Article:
The final leg of your journey will see treat you to two quite different coastal locations. That’s right, after the long inland drive you’ve finally made it to the west coast. Both Derby and Broome have intriguing landmarks and fascinating history to discover which will keep your road trip interesting right to the end.
Ancient trees, massive tides and a quirky festival all characterise this town, which although not overly large is still among the three biggest settlements in the Kimberley region. One of Derby’s hidden gems for art fans is the Norval Gallery. Even if you don’t consider yourself an art aficionado, this is great place to see genuine indigenous art and the owners are famously friendly - you can even buy a piece to take home if you like.
Without doubt the most famous attraction in Derby is the Boab Prison Tree. By this point in your journey, you will have seen countless boab trees, but none quite like this. This 1,500 year old tree with a hollow centre was once used as place to keep prisoners locked up overnight and although visitors aren’t permitted inside as this is now a registered indigenous site, heading seven kilometres out of town to see this distinctive and ancient tree is well worth the trip.
Visitors who are lucky enough to be in town for the Derby Boab Festival, are in for a real treat. Mud football, watermelon seed spitting and a Mardi Gras are just a few facets of this lively event - it’s normally held in the middle of the year, so be sure to check the dates to see if you’re able to make it to Derby in time for the unique attractions of the Boab Festival.
As strange as it may sound, the tides are also a major feature in here. Derby has the highest tides in the country, with the difference between high and low tides reaching as much as 11.8 metres. This makes for some fairly bizarre sights along the coastline at low tide, as wharfs and jetties tower above the wet sand below.
Once you’re ready to head on to your final destination, head south out of Derby until you once more join up with the Great Northern Highway. The whole drive will only take you about two and a half hours.
The last stop on your epic Australian wilderness road trip is more than just an end point, so make sure you set aside at least a little bit of time to explore Broome. Cable Beach is one spot that you have to head down to - not only is this a truly stunning sandy beach that boasts remarkable sunsets, but you can see it all from camelback. That’s right, there are three different companies that offer camel treks across the sands of Cable Beach, and for those who have never tried anything like this before, it’s a must-seize opportunity which is only available at a handful of locations on Earth.
For over a hundred years Broome has been a centre for pearling, and over the years many sacrificed their lives in this dangerous profession to bring pearls to the surface. The Japanese cemetery in Broome is the final resting place for 919 of these pearlers who came to the town to take part in the booming industry and never returned, and although there aren’t any English inscriptions, this place still has a deeply peaceful atmosphere and is a mute reminder of the mottled history of pearl diving.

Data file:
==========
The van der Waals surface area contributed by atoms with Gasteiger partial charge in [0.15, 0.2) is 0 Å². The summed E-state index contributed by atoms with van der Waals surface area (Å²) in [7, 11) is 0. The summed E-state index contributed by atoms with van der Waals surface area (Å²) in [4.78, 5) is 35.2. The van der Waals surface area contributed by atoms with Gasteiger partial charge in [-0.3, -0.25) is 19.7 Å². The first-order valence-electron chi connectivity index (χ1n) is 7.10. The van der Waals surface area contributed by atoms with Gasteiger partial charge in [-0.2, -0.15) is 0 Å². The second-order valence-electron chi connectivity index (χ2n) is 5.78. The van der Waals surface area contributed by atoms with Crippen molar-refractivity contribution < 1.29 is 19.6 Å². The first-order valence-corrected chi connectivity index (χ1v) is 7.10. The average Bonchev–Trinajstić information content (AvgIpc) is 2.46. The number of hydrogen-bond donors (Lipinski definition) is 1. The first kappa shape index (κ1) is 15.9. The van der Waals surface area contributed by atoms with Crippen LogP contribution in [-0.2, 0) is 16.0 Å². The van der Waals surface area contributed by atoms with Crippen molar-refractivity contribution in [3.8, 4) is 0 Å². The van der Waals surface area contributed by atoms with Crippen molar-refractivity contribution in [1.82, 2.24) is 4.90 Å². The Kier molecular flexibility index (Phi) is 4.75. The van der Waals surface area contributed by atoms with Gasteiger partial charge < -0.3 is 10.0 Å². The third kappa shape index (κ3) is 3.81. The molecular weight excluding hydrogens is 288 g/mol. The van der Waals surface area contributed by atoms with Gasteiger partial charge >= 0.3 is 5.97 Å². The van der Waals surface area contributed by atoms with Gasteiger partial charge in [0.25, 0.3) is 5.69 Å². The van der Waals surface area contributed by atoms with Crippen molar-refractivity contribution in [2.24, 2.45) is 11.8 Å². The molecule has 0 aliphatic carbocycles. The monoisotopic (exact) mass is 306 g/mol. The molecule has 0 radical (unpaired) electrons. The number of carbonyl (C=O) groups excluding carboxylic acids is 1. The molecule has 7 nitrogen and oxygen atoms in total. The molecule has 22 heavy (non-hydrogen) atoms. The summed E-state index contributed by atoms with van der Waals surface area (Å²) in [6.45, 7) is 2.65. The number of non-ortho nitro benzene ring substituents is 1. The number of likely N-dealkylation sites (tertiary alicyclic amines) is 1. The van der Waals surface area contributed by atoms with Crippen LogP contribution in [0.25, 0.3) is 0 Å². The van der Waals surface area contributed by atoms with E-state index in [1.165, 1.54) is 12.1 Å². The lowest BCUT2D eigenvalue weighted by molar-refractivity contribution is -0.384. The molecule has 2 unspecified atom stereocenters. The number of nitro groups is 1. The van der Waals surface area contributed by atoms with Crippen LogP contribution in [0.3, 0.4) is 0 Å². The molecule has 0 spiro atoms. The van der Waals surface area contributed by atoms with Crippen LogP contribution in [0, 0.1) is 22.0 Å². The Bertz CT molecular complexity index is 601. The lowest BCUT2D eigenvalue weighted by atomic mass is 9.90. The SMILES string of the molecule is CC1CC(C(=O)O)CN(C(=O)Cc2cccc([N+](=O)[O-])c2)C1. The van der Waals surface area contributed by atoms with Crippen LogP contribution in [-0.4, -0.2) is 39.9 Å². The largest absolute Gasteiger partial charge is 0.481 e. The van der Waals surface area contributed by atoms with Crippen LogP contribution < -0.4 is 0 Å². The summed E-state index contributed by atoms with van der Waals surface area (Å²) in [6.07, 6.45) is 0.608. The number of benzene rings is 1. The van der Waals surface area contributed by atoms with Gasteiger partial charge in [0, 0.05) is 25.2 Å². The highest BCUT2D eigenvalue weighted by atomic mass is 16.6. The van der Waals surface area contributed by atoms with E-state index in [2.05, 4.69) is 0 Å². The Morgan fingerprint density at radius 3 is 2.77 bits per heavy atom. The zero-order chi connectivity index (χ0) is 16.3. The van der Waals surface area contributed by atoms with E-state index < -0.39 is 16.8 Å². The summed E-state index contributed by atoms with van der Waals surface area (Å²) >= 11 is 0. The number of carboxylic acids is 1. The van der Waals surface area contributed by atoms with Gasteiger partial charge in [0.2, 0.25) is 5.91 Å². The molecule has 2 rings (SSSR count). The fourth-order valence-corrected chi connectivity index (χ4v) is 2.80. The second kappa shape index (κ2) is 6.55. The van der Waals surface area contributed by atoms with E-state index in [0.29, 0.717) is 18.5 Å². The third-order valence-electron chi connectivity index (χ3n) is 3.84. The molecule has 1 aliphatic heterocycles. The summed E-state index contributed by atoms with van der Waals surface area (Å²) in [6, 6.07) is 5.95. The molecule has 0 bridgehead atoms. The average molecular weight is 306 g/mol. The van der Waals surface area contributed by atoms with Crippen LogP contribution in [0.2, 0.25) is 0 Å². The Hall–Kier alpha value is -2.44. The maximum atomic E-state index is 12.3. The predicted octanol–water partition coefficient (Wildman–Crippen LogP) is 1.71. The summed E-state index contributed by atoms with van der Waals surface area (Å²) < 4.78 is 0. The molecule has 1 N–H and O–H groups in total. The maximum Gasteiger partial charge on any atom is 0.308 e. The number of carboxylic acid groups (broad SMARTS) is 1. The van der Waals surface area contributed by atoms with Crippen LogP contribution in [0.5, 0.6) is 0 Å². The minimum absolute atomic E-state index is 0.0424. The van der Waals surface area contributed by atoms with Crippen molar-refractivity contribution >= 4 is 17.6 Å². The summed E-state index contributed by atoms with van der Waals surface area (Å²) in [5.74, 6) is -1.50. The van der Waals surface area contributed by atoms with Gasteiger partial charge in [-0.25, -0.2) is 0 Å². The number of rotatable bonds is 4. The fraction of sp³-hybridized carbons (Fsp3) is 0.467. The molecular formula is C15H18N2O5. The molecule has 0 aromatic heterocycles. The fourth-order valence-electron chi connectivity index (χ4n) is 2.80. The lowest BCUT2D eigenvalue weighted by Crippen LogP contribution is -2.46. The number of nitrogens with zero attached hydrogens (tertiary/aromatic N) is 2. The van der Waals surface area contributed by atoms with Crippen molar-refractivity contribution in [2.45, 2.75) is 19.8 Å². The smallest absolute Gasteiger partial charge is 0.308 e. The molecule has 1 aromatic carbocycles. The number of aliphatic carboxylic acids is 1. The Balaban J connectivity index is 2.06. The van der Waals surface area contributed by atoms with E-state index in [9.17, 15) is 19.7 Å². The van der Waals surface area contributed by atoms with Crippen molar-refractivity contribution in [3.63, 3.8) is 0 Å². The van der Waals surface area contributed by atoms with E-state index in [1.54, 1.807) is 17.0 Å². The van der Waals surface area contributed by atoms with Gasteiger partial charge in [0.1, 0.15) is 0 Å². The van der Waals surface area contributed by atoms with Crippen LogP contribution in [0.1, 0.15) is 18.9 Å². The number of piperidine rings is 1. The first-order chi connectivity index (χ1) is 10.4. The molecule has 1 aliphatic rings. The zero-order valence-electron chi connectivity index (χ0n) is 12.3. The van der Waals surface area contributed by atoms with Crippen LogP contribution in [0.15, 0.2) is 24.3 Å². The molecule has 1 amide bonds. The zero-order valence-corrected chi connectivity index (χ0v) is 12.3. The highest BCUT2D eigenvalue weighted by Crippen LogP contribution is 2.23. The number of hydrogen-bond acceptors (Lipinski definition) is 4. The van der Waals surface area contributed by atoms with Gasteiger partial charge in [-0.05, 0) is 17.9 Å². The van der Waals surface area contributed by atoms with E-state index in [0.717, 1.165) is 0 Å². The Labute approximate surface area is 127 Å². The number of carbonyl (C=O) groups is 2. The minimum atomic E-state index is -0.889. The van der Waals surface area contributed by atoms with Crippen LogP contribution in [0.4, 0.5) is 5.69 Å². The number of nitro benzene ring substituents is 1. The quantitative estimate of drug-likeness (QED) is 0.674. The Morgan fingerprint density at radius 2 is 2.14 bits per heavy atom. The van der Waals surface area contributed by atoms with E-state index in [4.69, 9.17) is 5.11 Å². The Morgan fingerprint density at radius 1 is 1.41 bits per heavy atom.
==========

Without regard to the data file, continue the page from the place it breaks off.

Check the tidal schedule while you’re in Broome to time a visit to Gantheaume Point. This is a beautiful spot at any time, but at the extreme low tide you can see 130 million year old dinosaur footprints. There’s also an abundance of plant fossils to be seen embedded in the sandstone at Gantheaume Point - yet another window into the distant past that this trip offers.
If you have the time, consider heading up the Dampier Peninsula to Cape Leveque north of Broome. An historic lighthouse rises from the Cape and marks the western entrance to King Sound. Although the area is relatively remote, it is gaining increasing popularity due to its sandy beaches. If you’re lucky, you might even see whales that have come to the area to birth, playing in the waters offshore.
On your way back to Broome those hunting for a peaceful place perfect for meditating on all that you’ve seen over the course of your trip should detour to Sacred Heart Church in the Beagle Bay Aboriginal Community. This pristinely beautiful little church with a mother of pearl altar was constructed from hay bales with a concrete exterior but few would guess without knowing ahead of time. This diminutive visual treat provides an ideal way to round off the journey for those with a penchant for contemplation.
Sooner or later, it will be time to turn in the keys to your motorhome rental and head for home but although you have to leave this unique region behind, memories of your intrepid journey from Darwin to Broome are sure to stick with you for quite some time to come.